NASA's Cassini gets farewell soundtrack by Saturn itself
NASA's veteran spacecraft is riding into the sunset and providing its own fireworks. A few astrophysicists decided to provide the music.
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's Cassini spacecraft is dive-bombing Saturn Friday to bring its epic mission studying Saturn to a fiery end. To send the bus-sized probe off in style, a group of astrophysicists created the perfect soundtrack for the spacecraft's dramatic demise -- by converting the gravitational tugs of the system Cassini has explored for over a decade into
Researchers at the University of Toronto converted the orbital resonances within Saturn's system into a musical harmony. The repeating pulls occur when the different moons and other objects orbiting the planet exert rhythmic pulls on each other in passing. The tugs help keep the entire system locked in a pattern, much like the beat underlying a piece of music repeats. The video above illustrates the concept.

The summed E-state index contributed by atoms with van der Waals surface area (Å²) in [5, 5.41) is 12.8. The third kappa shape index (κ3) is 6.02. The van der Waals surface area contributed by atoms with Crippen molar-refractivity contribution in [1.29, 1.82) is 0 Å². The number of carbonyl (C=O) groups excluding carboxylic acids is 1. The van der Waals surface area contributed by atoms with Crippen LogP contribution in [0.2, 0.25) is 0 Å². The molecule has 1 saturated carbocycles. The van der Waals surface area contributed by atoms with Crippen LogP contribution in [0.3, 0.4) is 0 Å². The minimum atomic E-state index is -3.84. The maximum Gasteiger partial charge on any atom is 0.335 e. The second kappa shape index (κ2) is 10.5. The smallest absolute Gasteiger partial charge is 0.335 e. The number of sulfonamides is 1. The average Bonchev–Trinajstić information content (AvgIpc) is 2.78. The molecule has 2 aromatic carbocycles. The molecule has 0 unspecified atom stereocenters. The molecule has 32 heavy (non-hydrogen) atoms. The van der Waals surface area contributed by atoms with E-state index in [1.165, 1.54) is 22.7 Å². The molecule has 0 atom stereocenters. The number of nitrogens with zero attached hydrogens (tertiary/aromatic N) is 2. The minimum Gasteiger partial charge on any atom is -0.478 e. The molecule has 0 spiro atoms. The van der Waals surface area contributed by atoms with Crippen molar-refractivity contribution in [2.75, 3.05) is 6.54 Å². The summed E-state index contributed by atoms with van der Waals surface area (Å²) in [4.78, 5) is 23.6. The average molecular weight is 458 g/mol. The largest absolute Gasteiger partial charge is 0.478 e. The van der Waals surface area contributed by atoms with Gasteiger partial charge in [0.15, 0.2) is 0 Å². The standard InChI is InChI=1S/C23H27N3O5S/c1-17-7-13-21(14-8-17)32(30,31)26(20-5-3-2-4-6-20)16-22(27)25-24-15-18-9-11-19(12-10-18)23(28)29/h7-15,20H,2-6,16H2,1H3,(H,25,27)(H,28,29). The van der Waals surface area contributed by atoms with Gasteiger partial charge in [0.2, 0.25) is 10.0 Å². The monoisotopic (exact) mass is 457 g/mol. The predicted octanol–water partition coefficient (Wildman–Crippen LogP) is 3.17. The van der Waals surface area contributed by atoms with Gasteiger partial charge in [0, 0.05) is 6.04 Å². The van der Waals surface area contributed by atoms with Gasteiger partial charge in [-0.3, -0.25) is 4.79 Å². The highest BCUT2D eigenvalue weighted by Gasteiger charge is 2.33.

"Wherever there is resonance there is music, and no other place in the solar system is more packed with resonances than Saturn," postdoctoral researcher Matt Russo said in a statement.
In addition to the pull of Saturn's moons, the team also used the orbital motion of trillions of small particles that make up the planet's rings to create the above musical notes and rhythms.
See Saturn's secrets through NASA Cassini's finest views
"Saturn's magnificent rings act like a sounding board that launches waves at locations that harmonize with the planet's many moons, and some pairs of moons are themselves locked in resonances," said fellow University of Toronto astrophysicist Dan Tamayo.
The resulting music follows Cassini's final dive into oblivion by using the frequencies of Saturn's six largest inner moons shifted into human hearing range to lay down a beat.
Next, the music takes us along on the ride over Saturn's rings, with the increasing orbital frequencies of the rings providing a rising pitch until one last piano chord signals the end of a very long road for Cassini.
It's not quite the grand orchestral swell you'd expect from a big Hollywood finale, but it is a fitting end for a robot that was never really about the drama. Hats off again to the scientists who always manage to find something wondrous or beautiful in all that data.
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